PSX to Focus on ETFs, Not Size of Trades
March 12, 2013
Nasdaq OMX Group plans to re-launch its PSX exchange as a "better trading venue" for exchange-traded funds, notes and other related products, as early as next month.
The exchange will execute trades in all National Market System securities, but will give special incentives to retail and institutional investors to participate as well as special benefits to firms that register as market makers, committing to make continuous two-sided quotes on exchange-traded products.
Neither a filing with the Securities and Exchange Commission nor a Nasdaq official with its Transaction Services division describe the incentives that will be given to investors to place orders on PSX nor the benefits that will be provided market makers.
“The unique features that will make PSX compelling we can’t go into today,’’ the Transaction Services executive said Tuesday afternoon. “We are keeping that under our hats for a couple weeks.”
Nasdaq OMX PHLX, the formal name of the exchange, filed a document dated March 8, 2013, describing its plan to changeover PSX to an exchange that “in all material respects” has rules for handling buy and sell orders that mirror those at Nasdaq OMX’s other two exchanges.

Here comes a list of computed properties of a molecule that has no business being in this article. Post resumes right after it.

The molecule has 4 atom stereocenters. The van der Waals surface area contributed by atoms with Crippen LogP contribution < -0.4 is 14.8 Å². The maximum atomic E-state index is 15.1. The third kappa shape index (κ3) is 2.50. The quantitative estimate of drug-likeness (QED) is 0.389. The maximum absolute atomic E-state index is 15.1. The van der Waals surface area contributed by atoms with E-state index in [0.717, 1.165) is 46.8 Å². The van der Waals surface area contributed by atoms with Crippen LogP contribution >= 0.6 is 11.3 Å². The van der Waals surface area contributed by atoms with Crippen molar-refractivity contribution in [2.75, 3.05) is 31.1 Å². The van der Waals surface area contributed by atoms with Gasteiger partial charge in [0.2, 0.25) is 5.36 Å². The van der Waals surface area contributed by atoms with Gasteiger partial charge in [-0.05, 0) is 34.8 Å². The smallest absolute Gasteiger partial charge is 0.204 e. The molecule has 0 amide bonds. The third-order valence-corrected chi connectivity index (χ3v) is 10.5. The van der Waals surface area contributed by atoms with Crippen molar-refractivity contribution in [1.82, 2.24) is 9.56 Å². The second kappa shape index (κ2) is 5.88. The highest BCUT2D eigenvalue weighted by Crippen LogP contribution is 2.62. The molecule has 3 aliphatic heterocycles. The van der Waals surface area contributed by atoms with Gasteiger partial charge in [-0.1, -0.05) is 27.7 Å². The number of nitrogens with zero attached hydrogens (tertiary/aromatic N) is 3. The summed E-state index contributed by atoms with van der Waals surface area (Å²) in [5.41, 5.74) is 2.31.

These are the Nasdaq Stock Market, which handles about 16.5 percent of all equities trading in the United States, and Nasdaq BX, which has as its differentiating factor the payment of rebates to market participants who remove liquidity from its market.
The move to match rules among all three Nasdaq exchanges means that orders at PSX will be handled in what is known as price-time priority. This favors the speed at which orders arrive.
The move comes less than 18 months after PSX was created as a Price Size Exchange that would give priority to the size of an order over the speed of arrival.
Nasdaq OMX CEO Robert Greifeld at the time called this the “most fundamental change in market structure” since the launch of the all-electronic Nasdaq Stock Market itself in 1971.